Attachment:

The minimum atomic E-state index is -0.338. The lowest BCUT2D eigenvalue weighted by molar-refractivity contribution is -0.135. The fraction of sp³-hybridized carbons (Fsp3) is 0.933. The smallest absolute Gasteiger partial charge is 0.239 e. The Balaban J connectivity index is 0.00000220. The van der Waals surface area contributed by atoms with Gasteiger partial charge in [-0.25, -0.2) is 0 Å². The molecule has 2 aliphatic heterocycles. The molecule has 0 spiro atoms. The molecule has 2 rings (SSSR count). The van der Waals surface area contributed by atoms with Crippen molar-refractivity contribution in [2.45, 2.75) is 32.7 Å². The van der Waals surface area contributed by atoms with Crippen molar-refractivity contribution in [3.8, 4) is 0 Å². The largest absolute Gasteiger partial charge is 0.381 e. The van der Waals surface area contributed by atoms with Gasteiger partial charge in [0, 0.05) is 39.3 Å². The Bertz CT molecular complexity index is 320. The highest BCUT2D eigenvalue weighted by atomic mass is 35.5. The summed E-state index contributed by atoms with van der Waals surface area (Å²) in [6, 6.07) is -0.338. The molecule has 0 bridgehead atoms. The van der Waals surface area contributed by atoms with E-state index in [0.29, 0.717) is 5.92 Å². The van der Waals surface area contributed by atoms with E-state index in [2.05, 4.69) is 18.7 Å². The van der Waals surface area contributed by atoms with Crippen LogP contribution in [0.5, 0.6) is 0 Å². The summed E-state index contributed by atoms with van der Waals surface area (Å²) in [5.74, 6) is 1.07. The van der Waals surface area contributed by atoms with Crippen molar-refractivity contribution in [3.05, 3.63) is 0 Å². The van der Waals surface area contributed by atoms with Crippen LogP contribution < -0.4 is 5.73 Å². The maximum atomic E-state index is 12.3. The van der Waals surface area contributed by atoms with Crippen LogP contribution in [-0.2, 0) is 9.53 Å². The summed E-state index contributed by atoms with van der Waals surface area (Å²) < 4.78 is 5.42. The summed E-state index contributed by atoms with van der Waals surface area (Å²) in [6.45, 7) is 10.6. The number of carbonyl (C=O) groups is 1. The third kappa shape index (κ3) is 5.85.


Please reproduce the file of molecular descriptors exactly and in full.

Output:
The minimum atomic E-state index is -0.338. The lowest BCUT2D eigenvalue weighted by molar-refractivity contribution is -0.135. The fraction of sp³-hybridized carbons (Fsp3) is 0.933. The smallest absolute Gasteiger partial charge is 0.239 e. The Balaban J connectivity index is 0.00000220. The van der Waals surface area contributed by atoms with Gasteiger partial charge in [-0.25, -0.2) is 0 Å². The molecule has 2 aliphatic heterocycles. The molecule has 0 spiro atoms. The molecule has 2 rings (SSSR count). The van der Waals surface area contributed by atoms with Crippen molar-refractivity contribution in [2.45, 2.75) is 32.7 Å². The van der Waals surface area contributed by atoms with Crippen molar-refractivity contribution in [3.8, 4) is 0 Å². The largest absolute Gasteiger partial charge is 0.381 e. The van der Waals surface area contributed by atoms with Gasteiger partial charge in [0, 0.05) is 39.3 Å². The Bertz CT molecular complexity index is 320. The highest BCUT2D eigenvalue weighted by atomic mass is 35.5. The summed E-state index contributed by atoms with van der Waals surface area (Å²) in [6, 6.07) is -0.338. The molecule has 0 bridgehead atoms. The van der Waals surface area contributed by atoms with E-state index in [0.29, 0.717) is 5.92 Å². The van der Waals surface area contributed by atoms with E-state index in [2.05, 4.69) is 18.7 Å². The van der Waals surface area contributed by atoms with Crippen LogP contribution in [0.5, 0.6) is 0 Å². The summed E-state index contributed by atoms with van der Waals surface area (Å²) in [5.74, 6) is 1.07. The van der Waals surface area contributed by atoms with Crippen molar-refractivity contribution in [3.05, 3.63) is 0 Å². The van der Waals surface area contributed by atoms with Crippen LogP contribution < -0.4 is 5.73 Å². The maximum atomic E-state index is 12.3. The van der Waals surface area contributed by atoms with Crippen LogP contribution in [-0.2, 0) is 9.53 Å². The summed E-state index contributed by atoms with van der Waals surface area (Å²) < 4.78 is 5.42. The summed E-state index contributed by atoms with van der Waals surface area (Å²) in [6.45, 7) is 10.6. The number of carbonyl (C=O) groups is 1. The third kappa shape index (κ3) is 5.85.